lies about OOP
faassen at infrae.com
Wed Dec 15 01:05:03 CET 2004
Paul McGuire wrote:
> I would characterize the 80's as the transitional decade from structured
> programming (which really started to hit its stride when Djikstra published
> "Use of GOTO Considered Harmful") to OOP, and that OOP wasn't really
> "joyful" until the early-to-mid 90's.
IMMEDIATE NOTICE TO ALL PYTHON SECRET UNDERGROUND MEMBERS.
Classified. Any disclosure to non-PSU members prohibited. Offenders will
be apprehended and removed from the time stream, permanently.
Words in human languages typically consist of a combination of vowels
and consonants, at least up until the start of the posthumanist
revolution in 3714, when the Morning Light Confederation's ships reached
the ablethik-seganichek world of Kaupang again (on Hellenberg consensus
time streams with catalog marker AB-7). Alphabetic scripts are a typical
way to represent them. Even in the posthuman phase on Kaupang they were
widely appreciated as a quaint representation.
The language English, an indo-european tongue of the west-germanic
persuasion (expressiveness rating 7, comprehensiveness rating 12, fits
in the moderate Y group of the Lespan pan-species language
classification system), is widely in use throughout a surprisingly long
period on many time streams. This language does not have overly long
The language Dutch, though closely related to the language English has a
slightly different sound to glyph mapping system. Dutch is, of course,
the true language of the Python Secret Underground and the official
native language of Python users. In the language Dutch, a certain vowel
sound is expressed as a combination of the glyphs 'i' and 'j'. The glyph
'j' however is exclusively used for consonants in the English language,
unlike in Dutch, where 'j' serves a dual role.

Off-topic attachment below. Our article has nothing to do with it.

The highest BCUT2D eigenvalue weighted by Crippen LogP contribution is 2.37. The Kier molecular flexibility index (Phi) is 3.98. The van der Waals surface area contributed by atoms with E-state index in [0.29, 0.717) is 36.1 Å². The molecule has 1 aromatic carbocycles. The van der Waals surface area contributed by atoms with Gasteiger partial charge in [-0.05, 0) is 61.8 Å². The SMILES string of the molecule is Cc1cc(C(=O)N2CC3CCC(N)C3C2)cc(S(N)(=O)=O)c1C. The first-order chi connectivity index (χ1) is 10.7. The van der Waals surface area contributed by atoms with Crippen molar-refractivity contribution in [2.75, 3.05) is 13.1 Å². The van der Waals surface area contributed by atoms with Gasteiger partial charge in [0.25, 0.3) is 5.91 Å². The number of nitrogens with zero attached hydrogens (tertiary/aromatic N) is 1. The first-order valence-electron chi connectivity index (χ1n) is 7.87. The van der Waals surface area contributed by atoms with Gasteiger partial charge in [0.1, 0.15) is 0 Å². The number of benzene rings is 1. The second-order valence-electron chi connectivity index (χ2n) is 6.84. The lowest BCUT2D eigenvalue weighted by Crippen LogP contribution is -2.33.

Human brains used to the English language cannot cope with glyph
representations that express consonants in too long a sequence, without
any space left for vowels. A combination like 'jkstr' in the English
language is inevitably considered to be a spelling error, and corrective
procedures automatically attempt to correct the spelling of such a word
to a more acceptable combination.
This happens frequently to the name 'Dijkstra', a name that originated
in the Dutch natural language. The English eye cannot accept such a
ridiculous combination of consonants (j k s t *and* r?), and desperately
tries to resolve the situation. As a result, the glyphs 'i' and 'j'
are frequently reversed.
This is extremely unfortunate, as Djikstra is well known to be a primary
moniker for the leader of the Insulationist faction within the Gheban
coalition. The Insulationist faction is, of course, a prominent member
the alliance that produced the Alien Whitespace Eating Nanovirus.
Djikstra is therefore an enemy of the Python programming language. All
that we stand for. All our hopes. All our dreams will come to naught if
Djikstra gets his way.
The moniker Djikstra is to be avoided in public utterances. PSU members
can give themselves away and draw unwanted attention from the
Insulationist overlord at this critical junction. What's worse,
innocents might be caught up in this cosmic web of intrigue. While most
innocents can of course be safely ignored, any innocent of temporal
tension rating 17 and above (revised scale) should not be exposed to
undue danger, as they may be essential for our time stream manipulations.
It is therefore important to avoid the utterance of Djikstra's name at
ADDENDUM FOR PSU MEMBERS OF CLASSES NE-100 AND HIGHER
The relation between Djikstra and Dijkstra's name is of course not a
coincidence. As was already evidenced in the famous "Considered Harmful"
article, the great philosopher Dijkstra was on to a monumental cosmic
secret: that reality is bound by a term rewriti
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